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Work-in-Progress Workshop in Hong Kong Studies 2024 #3

Workshop 2024 #3

Date & Time: March 22, 2024, 5:00 PM -6:30 PM HKT

Format: Virtually via Zoom

Discussant: Dr. Florence Mok, Assistant Professor, Nanyang Technological University

Title: The unlikely success story of Cha Textiles Limited in West Africa: A Hong Kong perspective on African print fabrics

Presenter: Dr. Johanna von Pezold, Amsterdam School for Cultural Analysis, University of Amsterdam

Project type: This paper is based on research that has been funded by the Centre for Heritage, Arts and and Textiles (CHAT), Hong Kong, and is currently in preparation for submission to academic journals.


Inspired by Indonesian batik, first introduced to West Africa by local soldiers returning from colonial wars, commercialised by Dutch and British manufacturers, designed by Europeans, adopted and loved by Africans all over the continent, and recently taken over by cheap mainland Chinese producers, African print fabrics are inherently global and culturally hybrid textiles. One chapter of the transnational history of African print fabrics, however, has not been told yet: the story of Hong Kong Chinese entrepreneurs who came to West Africa in the 1960s, helped newly independent African nations such as Ghana and Nigeria to establish their local textile industries, and ended up creating iconic and partly still-existing Made-in-Africa fabric brands.

Drawing on participatory observation, interviews, and archival research in Ghana, Hong Kong, and the UK, this paper looks at one Hong Kong textile company specifically, Cha Textiles Limited. Tracing its rise from a small Hong Kong dyeing workshop to the largest private sector employer in West Africa accounting for 80% of the West African wax print output in the late 1970s, this paper shows that Cha Textile’s success was based on innovation, continuous training and education, good timing, personal relationships, and a deep and honest openness for and interest in different people and cultures. By appreciating and combining cultural knowledge and technical know-how from Hong Kong, China, Japan, Switzerland, the UK, Ghana and Nigeria amongst other places, the company was able to produce textiles that were perceived as truly African and could win over West African consumers.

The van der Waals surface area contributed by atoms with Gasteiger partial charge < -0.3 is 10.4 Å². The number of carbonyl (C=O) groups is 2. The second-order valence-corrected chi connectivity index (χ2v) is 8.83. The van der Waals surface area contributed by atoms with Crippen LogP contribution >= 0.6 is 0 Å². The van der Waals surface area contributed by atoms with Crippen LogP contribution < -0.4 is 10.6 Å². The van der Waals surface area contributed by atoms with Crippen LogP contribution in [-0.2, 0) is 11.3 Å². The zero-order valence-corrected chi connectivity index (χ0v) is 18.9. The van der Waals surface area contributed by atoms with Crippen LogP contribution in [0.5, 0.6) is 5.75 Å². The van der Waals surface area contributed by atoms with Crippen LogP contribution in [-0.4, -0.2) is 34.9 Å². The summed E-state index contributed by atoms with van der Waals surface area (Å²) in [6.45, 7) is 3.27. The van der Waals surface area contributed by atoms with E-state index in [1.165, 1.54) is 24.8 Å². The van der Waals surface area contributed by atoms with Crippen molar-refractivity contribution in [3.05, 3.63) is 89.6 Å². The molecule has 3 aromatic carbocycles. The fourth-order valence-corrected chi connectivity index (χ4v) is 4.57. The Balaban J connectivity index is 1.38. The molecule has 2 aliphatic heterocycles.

Textile industry, Hong Kong history, African print fabrics, Ghana, Hong Kong-Africa relations

Title: Challenge of Northbound Colonialism: The Impact of Hong Kong-Mainland Co-Productions on Hong Kong Culture and China’s Soft Power​

Presenter: Shiyi Zhao, University of Hong Kong

Project type: Journal article


The topic of Northward Colonialism was extensively discussed by scholars, such as Law Wing Sang, Ip Lam Chong, as well as Hung Ho Fung and so on, in the 1990s. It denotes an unimposed cultural and political influence of Hong Kong on mainland China, suggesting that Hong Kong’s culture might be reflected in the commercial symbols of mainland cities. However, the prevalence of Hong Kong-Mainland co-productions following the Closer Economic Partnership Arrangement (CEPA) not only challenges this theory but also results in the Mainlandization of Hong Kong cinema. In response to this phenomenon, scholar Chu Yiu Wai argued that Hong Kong culture had already changed its own culture before it ‘went north’ to colonise Chinese culture. Therefore, this paper continues the discourse, utilizing cultural studies as the primary methodology to analyze the Northbound Colonialism theory in the context of the Hong Kong and Mainland film industry. It explores how the film industry development challenges Northbound Colonialism, focusing on Main Melody Films created by Hong Kong directors who ventured north in recent years, such as Andrew Lau’s The Captain and Dante Lam’s Operation Red Sea. Furthermore, the success of image portrayal of China in Main Melody Films directed by Hong Kong filmmakers prompts a discussion on whether the process of Northbound Colonialism contributes to enhancing China’s soft power. The analysis extends to assess whether these cinematic endeavors have played a role in China’s soft power enhancement.

Northward Colonialism, Co-Production, CEPA, Film Industry, Hong Kong Cinema, Mainlandization, Patriotic Film​

Dr. Johanna von Pezold, Amsterdam School for Cultural Analysis, University of Amsterdam & Shiyi Zhao, University of Hong Kong
Date & Time
March 22, 2024, 5:00 PM - 6:30 PM HKT